June 8, 1837

An imposter calling himself Caleb Eaton pretending to be a medical practitioner and religious teacher, recently made a stand at Monroe village, and after succeeding in experimenting and outrageously imposing on sundry invalids and running up other bills for board, medicines, &c., found it convenient, suddenly to decamp.

Bonnets!! Bonnets!! Just rec’d at Johnson & Sleeper’s Green Store, Florance, Dunstable, Eleven Braid and Open Work of the latest fashion, which will be sold cheap for Cash.

June 11, 1874

Horace Perkins has a schooner of 150 tons nearly ready for launching at his yard on the east side of the river. She is designed for the New York stave trade. Owned by parties in this city and to be commanded by Capt. Ephraim Ryder, and is named the James Holmes. This is the first vessel built by Mr. Perkins at this yard and is a very fine schooner. We understand that he will build others.

Some midnight revelers, whose humor will yet be the death of them, on Monday night stole a ‘Millinery and Dressmaking’ sign and affixed it to the awning in front of this office. We are not much in that line, but if the scamps will call in business hours they can get all the fits they need.

Mathews Bros. are doing some very fine work at their factory in the shape of brackets and fancy work. They are filling a large order of sashes and blinds for parties in Jacksonville, Fla.

June 4, 1891

Mr. Ralph Gilmore, who has represented the Kennebec Journal in this city, has gone to work in the furniture and undertaking store of J. C. Thompson & Son. Mr. Gilmore was an excellent newsgatherer. Mr. John S. Fernald, now in the post office, will represent the Kennebec Journal here.

New Telegraph Company. The Islesboro, Northport and Belfast Telegraph Company, incorporated by the last legislature, organized in this city on Thursday last. The following officers were elected: Albert B. Otis, N. F. Houston, A. A. Howes, Belfast, W. S. Pendleton, Islesboro, and Oscar Hills, Northport, directors; W. S. Pendleton was elected president, W. H. Quimby secretary and N. F. Houston treasurer. It is proposed to procure the cable and at once establish the line.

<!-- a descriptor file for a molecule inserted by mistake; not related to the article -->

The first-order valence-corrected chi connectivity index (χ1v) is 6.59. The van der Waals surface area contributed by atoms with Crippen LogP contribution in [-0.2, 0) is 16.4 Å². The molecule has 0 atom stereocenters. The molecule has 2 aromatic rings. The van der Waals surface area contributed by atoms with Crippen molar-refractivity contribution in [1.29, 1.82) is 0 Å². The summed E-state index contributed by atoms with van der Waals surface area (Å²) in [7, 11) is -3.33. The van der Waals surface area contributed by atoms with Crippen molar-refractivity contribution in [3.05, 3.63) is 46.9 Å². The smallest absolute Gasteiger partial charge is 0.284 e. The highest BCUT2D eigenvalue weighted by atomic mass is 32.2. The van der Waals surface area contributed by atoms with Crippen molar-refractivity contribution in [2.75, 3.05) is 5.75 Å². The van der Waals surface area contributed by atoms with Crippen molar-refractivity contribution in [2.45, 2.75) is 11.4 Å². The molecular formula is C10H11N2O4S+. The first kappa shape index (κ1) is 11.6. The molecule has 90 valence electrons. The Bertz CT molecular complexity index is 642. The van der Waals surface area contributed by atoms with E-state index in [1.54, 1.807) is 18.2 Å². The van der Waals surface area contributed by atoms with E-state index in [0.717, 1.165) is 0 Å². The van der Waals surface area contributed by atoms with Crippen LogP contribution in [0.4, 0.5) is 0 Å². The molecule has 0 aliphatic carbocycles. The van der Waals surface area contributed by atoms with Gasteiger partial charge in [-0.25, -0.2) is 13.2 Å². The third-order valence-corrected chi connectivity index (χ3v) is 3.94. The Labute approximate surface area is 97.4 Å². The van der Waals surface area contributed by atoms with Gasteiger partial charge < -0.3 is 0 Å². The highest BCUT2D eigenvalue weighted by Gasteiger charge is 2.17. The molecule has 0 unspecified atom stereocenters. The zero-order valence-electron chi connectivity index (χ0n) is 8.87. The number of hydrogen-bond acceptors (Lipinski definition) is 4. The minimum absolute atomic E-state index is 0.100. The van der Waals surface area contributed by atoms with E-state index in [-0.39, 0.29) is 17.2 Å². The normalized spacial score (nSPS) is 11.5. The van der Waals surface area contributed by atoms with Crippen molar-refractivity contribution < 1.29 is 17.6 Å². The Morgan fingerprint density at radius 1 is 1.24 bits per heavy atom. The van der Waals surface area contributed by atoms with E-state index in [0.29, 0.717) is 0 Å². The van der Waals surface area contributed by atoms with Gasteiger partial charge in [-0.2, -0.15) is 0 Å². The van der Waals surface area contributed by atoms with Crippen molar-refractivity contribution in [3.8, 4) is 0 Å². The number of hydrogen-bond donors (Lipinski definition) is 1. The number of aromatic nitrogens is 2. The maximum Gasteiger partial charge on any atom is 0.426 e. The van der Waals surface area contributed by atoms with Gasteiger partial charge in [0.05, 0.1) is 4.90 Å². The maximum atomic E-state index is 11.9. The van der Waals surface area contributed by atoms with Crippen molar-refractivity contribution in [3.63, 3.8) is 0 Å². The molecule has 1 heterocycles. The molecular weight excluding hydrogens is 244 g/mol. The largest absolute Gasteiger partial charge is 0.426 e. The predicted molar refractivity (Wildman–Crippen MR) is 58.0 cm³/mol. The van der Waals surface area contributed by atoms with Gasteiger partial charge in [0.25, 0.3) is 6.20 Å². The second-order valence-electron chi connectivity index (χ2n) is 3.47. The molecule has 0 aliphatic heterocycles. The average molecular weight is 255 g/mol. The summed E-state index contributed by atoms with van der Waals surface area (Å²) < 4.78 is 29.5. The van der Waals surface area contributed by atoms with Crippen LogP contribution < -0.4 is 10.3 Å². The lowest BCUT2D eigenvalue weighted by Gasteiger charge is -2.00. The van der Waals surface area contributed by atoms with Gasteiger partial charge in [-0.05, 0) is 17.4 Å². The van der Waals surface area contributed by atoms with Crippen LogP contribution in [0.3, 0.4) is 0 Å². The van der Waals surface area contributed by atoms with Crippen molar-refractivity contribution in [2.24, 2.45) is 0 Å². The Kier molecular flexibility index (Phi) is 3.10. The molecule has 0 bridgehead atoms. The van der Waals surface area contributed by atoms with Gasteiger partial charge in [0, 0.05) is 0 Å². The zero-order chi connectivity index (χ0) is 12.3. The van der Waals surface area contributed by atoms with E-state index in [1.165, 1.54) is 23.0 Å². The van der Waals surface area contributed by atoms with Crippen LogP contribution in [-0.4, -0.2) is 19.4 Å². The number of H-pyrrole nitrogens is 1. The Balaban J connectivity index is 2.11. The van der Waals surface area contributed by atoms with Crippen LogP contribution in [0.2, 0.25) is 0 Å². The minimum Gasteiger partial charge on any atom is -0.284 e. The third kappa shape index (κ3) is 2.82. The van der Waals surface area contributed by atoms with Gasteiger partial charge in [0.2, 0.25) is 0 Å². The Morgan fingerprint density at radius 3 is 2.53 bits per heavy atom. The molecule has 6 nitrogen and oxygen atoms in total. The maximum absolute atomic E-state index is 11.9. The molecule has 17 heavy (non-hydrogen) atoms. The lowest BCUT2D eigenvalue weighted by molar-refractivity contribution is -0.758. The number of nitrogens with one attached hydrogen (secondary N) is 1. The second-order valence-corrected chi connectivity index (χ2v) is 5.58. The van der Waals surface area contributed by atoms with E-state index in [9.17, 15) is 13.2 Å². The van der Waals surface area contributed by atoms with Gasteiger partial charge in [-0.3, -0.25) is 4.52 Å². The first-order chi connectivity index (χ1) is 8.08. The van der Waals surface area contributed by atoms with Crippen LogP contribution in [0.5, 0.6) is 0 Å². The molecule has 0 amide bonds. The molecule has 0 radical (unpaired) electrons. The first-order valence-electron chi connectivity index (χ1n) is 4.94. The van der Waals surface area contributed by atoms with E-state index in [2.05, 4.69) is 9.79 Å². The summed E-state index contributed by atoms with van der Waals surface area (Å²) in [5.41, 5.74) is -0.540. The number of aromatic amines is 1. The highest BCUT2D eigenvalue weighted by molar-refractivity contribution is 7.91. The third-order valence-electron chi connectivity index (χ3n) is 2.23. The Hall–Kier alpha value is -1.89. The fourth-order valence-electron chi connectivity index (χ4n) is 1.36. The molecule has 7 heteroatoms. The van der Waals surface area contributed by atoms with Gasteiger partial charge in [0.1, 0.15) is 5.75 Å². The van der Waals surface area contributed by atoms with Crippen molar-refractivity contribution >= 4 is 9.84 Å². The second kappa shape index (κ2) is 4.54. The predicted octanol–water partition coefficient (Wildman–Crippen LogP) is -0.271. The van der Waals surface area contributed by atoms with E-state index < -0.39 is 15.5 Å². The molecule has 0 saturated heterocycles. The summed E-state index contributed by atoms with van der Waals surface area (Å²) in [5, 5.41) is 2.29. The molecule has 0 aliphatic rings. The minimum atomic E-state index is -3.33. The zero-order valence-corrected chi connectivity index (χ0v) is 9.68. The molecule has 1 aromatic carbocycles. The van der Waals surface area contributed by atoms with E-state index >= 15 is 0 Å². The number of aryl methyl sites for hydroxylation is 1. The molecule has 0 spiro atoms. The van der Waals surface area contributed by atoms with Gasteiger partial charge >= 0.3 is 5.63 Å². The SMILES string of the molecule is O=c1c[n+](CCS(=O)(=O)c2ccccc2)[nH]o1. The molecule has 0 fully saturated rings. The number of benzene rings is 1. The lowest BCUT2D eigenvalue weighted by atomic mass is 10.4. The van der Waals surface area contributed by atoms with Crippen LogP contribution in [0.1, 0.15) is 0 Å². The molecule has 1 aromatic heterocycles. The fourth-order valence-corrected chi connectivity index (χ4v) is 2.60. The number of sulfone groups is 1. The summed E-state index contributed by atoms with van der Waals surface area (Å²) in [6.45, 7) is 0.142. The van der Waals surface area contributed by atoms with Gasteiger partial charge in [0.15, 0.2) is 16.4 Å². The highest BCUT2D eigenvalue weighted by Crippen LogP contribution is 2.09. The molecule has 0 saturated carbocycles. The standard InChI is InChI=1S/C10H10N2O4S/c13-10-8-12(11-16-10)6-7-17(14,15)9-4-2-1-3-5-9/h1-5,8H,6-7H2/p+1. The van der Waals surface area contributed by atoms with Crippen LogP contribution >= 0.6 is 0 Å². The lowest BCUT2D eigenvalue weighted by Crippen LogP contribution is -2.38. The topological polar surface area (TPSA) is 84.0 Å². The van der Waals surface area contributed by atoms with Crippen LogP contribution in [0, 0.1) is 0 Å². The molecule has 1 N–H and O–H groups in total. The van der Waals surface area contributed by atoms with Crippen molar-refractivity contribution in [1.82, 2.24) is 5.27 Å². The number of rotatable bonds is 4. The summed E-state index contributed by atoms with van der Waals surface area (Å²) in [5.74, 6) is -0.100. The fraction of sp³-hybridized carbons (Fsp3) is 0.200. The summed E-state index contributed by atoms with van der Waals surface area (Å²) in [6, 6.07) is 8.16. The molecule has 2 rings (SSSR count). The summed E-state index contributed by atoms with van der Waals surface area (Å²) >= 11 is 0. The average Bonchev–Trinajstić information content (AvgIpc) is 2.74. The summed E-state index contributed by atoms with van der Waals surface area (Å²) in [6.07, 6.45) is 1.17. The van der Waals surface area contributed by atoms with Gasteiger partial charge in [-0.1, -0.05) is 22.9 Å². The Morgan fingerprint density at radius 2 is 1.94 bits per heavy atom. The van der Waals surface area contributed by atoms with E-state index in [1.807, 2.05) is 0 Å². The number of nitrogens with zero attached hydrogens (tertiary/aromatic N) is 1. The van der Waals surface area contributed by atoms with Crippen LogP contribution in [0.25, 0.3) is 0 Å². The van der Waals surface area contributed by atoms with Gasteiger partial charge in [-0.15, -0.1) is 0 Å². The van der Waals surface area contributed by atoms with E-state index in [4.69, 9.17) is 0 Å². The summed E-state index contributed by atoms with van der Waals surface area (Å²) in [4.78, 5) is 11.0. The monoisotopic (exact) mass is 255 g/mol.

Pike Brothers have added a night cart to their milk route, and will now deliver the lacteal fluid both night and morning.

June 7, 1928

The handsome brown granite tablet in the Universalist church, recently dedicated to its members and others who have given liberally for this society, was greatly admired by many who saw it for the first time at the two special services held in the church. It contains the following names: P.R. Hazeltine, J. Watson Knowlton, Charles F. Swift, Martha Jane Otis, Annie L. McKeen, Alma Enna Bradbury, Juliett A. Wiggin. The tablet is the work of Bruce Brothers.

SEARSPORT – Harry S. Weymouth, proprietor of the Tourist Inn and overnight camps, has sold his property to Harold L. Goodman of Newport and Thomas R. Surman of Plymouth, Mass., who plan to give the passing tourist every inducement to stop at Searsport Harbor.

June 5, 1947

Ben Ames Williams, well-known writer, and Mrs. Williams, are not planning to be at their summer place, Hardscrabble Farm, in Searsmont this summer, as they are traveling through the west.

There was no birthday cake handy when Mr. and Mrs. Alton Johnson of Johnson’s Confectionery learned Tuesday that their popular sandwich artist, Mrs. Kate Webber, was having a birthday, but that did not prevent the occasion from receiving due recognition. In a few moments Mr. Johnson had arranged an elaborate outsize banana sundae with a birthday candle perched atop which he presented with the felicitations of the house.

Playing at the New City Theatre: Hedy Lamarr in Strange Woman, and Deanna Durbin, Tom Drake and William Bendix in I’ll Be Yours.